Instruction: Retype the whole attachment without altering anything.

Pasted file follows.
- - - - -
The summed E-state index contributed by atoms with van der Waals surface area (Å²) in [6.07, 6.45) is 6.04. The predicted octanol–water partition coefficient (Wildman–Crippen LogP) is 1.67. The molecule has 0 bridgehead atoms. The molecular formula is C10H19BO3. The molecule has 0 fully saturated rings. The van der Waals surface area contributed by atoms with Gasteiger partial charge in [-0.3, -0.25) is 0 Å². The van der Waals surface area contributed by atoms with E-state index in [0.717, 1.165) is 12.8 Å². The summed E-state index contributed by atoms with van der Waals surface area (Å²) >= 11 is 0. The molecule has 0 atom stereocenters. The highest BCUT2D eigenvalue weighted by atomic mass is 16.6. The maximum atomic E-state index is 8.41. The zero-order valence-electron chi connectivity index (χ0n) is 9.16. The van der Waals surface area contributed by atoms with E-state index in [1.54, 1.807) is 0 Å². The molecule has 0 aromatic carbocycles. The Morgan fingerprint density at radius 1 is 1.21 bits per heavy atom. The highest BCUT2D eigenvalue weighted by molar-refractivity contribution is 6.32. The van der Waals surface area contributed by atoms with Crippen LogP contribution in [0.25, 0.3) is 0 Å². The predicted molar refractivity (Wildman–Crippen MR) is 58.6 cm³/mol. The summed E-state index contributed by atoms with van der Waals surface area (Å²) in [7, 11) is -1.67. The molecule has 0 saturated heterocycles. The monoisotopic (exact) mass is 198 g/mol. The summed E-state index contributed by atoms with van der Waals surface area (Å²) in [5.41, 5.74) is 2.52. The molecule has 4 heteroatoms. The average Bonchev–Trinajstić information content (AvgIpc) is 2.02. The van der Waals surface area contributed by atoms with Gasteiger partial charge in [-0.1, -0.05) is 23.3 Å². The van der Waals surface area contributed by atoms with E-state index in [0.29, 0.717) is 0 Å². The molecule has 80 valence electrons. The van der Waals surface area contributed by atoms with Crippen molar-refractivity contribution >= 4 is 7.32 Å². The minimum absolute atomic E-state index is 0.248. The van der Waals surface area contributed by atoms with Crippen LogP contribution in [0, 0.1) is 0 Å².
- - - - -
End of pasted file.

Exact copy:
The summed E-state index contributed by atoms with van der Waals surface area (Å²) in [6.07, 6.45) is 6.04. The predicted octanol–water partition coefficient (Wildman–Crippen LogP) is 1.67. The molecule has 0 bridgehead atoms. The molecular formula is C10H19BO3. The molecule has 0 fully saturated rings. The van der Waals surface area contributed by atoms with Gasteiger partial charge in [-0.3, -0.25) is 0 Å². The van der Waals surface area contributed by atoms with E-state index in [0.717, 1.165) is 12.8 Å². The summed E-state index contributed by atoms with van der Waals surface area (Å²) >= 11 is 0. The molecule has 0 atom stereocenters. The highest BCUT2D eigenvalue weighted by atomic mass is 16.6. The maximum atomic E-state index is 8.41. The zero-order valence-electron chi connectivity index (χ0n) is 9.16. The van der Waals surface area contributed by atoms with E-state index in [1.54, 1.807) is 0 Å². The molecule has 0 aromatic carbocycles. The Morgan fingerprint density at radius 1 is 1.21 bits per heavy atom. The highest BCUT2D eigenvalue weighted by molar-refractivity contribution is 6.32. The van der Waals surface area contributed by atoms with Crippen LogP contribution in [0.25, 0.3) is 0 Å². The predicted molar refractivity (Wildman–Crippen MR) is 58.6 cm³/mol. The summed E-state index contributed by atoms with van der Waals surface area (Å²) in [7, 11) is -1.67. The molecule has 0 saturated heterocycles. The monoisotopic (exact) mass is 198 g/mol. The summed E-state index contributed by atoms with van der Waals surface area (Å²) in [5.41, 5.74) is 2.52. The molecule has 4 heteroatoms. The average Bonchev–Trinajstić information content (AvgIpc) is 2.02. The van der Waals surface area contributed by atoms with Gasteiger partial charge in [-0.1, -0.05) is 23.3 Å². The van der Waals surface area contributed by atoms with E-state index in [0.29, 0.717) is 0 Å². The molecule has 80 valence electrons. The van der Waals surface area contributed by atoms with Crippen molar-refractivity contribution >= 4 is 7.32 Å². The minimum absolute atomic E-state index is 0.248. The van der Waals surface area contributed by atoms with Crippen LogP contribution in [0, 0.1) is 0 Å².